19. Madrid v. Gomez, 889 F. Supp. 1146, 1265 (N.D. Cal. 1995).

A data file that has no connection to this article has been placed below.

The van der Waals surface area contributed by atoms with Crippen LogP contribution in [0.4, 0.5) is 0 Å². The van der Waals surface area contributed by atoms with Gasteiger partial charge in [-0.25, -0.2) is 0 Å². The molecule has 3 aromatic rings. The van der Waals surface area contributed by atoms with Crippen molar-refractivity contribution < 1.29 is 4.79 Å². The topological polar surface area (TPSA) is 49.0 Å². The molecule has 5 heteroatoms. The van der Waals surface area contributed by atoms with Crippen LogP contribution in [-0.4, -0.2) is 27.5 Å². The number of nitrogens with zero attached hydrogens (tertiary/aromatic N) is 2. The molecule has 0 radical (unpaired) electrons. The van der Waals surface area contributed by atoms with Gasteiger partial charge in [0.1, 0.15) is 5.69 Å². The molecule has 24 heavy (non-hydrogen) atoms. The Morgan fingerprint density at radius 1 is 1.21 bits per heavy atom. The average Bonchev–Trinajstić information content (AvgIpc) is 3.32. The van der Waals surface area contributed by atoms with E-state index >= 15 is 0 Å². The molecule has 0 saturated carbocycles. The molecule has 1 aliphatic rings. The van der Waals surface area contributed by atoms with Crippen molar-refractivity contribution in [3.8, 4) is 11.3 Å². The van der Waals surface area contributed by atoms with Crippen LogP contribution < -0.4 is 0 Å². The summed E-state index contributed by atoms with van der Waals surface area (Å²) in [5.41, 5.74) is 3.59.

20. See Lollis v. N.Y. State Dep’t of Soc. Servs., 322 F. Supp. 473, 482–83 (S.D.N.Y. 1970) (finding the solitary confinement of two juveniles in a barren room for six days and two weeks respectively as punishment for fighting to be cruel and unusual punishment and issuing a preliminary injunction to stop their continued confinement based on the declarations of psychiatrists, psychologists, and educators who were “unanimous in their condemnation” of the practice); Morgan v. Sproat, 432 F. Supp. 1130, 1138–40 (S.D. Miss. 1977) (relying on expert testimony of harm and evidence of a suicide attempt and finding that confining delinquent teenage boys for an average of eleven days in a barren room, where they were prohibited from talking to others and were allowed out only during recreation and twice-daily showers, violated the Eighth Amendment); Inmates of Boys’ Training Sch. v. Affleck, 346 F. Supp. 1354, 1360, 1366–67 (D.R.I. 1972) (finding that isolation of juveniles for three to seven days “in a dark and stripped confinement cell with inadequate warmth and no human contact can only lead to [their] destruction” and amounted to cruel and unusual punishment); Temporary Restraining Order at ¶¶ 3, 6, 8, Doe v. Hommrich, No. 3-16-00799 (M.D. Tenn. Apr. 25, 2016), ECF No. 9 (issuing a temporary restraining order preventing further isolation of a juvenile who had been in solitary for six days and concluding that the “solitary confinement of juveniles for punitive or disciplinary reasons, especially for the length of time that Defendants have confined Plaintiff and especially for youth who may suffer from mental illness, violates the Eighth Amendment’s prohibitions against inhumane treatment of detainees”); Preliminary Injunction Order, Hommrich, No. 3-16-00799, ECF Nos. 114–15 (granting plaintiffs’ motion for a preliminary injunction and enjoining the defendants from placing juveniles in “solitary confinement or otherwise isolating them from meaningful contact with their peers as punishment or discipline”).